Attached is a drawing in the Klingspor Museum from Eckmann for the Ü; it is probably close, but not exact, to what ended up in the original metal type. The idea of a little /e inside the /U was not as extreme as it seems today. Like other German founders, Klingspor cast its capital letters so that their tops went all the up to the top boundary of the sort. The German Umlauts … every typeface got some sort of individual solution. For foreign languages, other diacritics were made on little sorts that you had to put on top of the letters (and then you had to put spacing material on top of all other letters in that line), which the compositors must have totally hated.”
I was very grateful for Dan’s incredibly well-informed critique, and I happily added the suggested Ü as a nod to Eckmann’s original work, and the typesetting technology of that era. Also, in a design this far out, I feel like one has a bit of freedom. As a native English speaker, I’m always afraid to play with accents because I don’t want to look like an idiot. Dan might not be a native German speaker, but his German is certainly better than mine, and he’s no slouch when it comes to type. (Just some Matthew Carter collabs. NO BIG DEAL).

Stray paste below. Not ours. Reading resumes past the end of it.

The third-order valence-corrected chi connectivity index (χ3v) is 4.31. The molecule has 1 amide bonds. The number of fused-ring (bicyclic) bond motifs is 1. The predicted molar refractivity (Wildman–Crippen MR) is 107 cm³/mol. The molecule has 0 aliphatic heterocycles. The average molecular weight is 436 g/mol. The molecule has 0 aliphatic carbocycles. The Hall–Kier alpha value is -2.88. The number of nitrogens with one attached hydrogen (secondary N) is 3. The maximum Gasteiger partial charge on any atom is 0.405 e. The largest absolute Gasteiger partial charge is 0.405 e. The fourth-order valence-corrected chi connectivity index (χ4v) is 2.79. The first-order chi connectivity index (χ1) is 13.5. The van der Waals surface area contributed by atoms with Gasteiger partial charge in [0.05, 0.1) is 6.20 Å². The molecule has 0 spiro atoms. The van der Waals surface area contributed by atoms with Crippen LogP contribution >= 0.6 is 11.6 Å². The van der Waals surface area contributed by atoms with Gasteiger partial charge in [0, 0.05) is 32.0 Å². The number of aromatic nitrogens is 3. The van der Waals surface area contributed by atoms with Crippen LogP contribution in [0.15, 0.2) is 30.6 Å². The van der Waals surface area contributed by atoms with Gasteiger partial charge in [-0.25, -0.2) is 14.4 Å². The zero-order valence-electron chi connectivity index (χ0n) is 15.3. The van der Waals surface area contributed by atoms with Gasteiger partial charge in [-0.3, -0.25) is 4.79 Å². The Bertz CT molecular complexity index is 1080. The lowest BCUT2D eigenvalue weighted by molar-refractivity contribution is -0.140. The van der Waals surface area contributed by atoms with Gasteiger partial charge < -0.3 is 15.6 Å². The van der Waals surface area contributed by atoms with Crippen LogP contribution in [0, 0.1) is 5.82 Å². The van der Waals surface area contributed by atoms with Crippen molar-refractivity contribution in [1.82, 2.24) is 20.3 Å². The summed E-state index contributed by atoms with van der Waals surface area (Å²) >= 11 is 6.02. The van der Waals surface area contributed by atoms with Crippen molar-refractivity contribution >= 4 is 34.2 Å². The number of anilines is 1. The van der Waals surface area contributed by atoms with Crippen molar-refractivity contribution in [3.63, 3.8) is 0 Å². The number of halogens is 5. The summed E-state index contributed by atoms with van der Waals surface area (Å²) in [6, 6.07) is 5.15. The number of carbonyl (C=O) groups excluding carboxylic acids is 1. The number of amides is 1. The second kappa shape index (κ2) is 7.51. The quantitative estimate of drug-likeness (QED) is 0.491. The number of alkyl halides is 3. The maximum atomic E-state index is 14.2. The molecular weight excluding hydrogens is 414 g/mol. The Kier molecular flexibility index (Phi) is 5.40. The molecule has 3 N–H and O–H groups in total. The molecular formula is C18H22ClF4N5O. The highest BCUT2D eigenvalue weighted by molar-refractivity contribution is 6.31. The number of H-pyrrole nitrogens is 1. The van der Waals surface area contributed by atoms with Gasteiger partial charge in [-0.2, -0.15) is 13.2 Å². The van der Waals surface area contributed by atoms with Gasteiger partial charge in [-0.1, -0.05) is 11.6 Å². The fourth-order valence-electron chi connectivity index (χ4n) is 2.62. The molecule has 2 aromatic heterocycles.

At some point a lowercase seemed to be a fun exploration. There is a huge problem with fun explorations: they can quickly snowball into a lot of work. I try really hard to keep most typefaces as minimal as possible, but the lowercase opened new possibilities of setting Eckmannpsych in (albeit challenging) paragraphs, and I was all about it
Finally, I added a few alternates to make things a little less insane if desired. Just like the descending alternates in Hobeaux (a design famous for the lack of descenders), I don’t really recommend using these. I think if you want to use Eckmannpsych, you have to commit. On the contrary, I’m making just a small effort to be mindful of other people, who are trying to please other clients, that I will luckily never talk to. If one issue can get resolved by swapping in one of the boring alternates, then it was worth it.
Thanks Future Fonts, Dan, and Florian
Eckmannpsych would have never happened without the Future Fonts eco system. Dan would have never weighed in with his thoughtful suggestions. Worst of all, John Mayer would look like a complete moron with a different font for the N on his record cover. I hope this family of fonts continues Eckmann’s original vision of art influenced by humanity and nature, and turns on the current generation to his amazing work.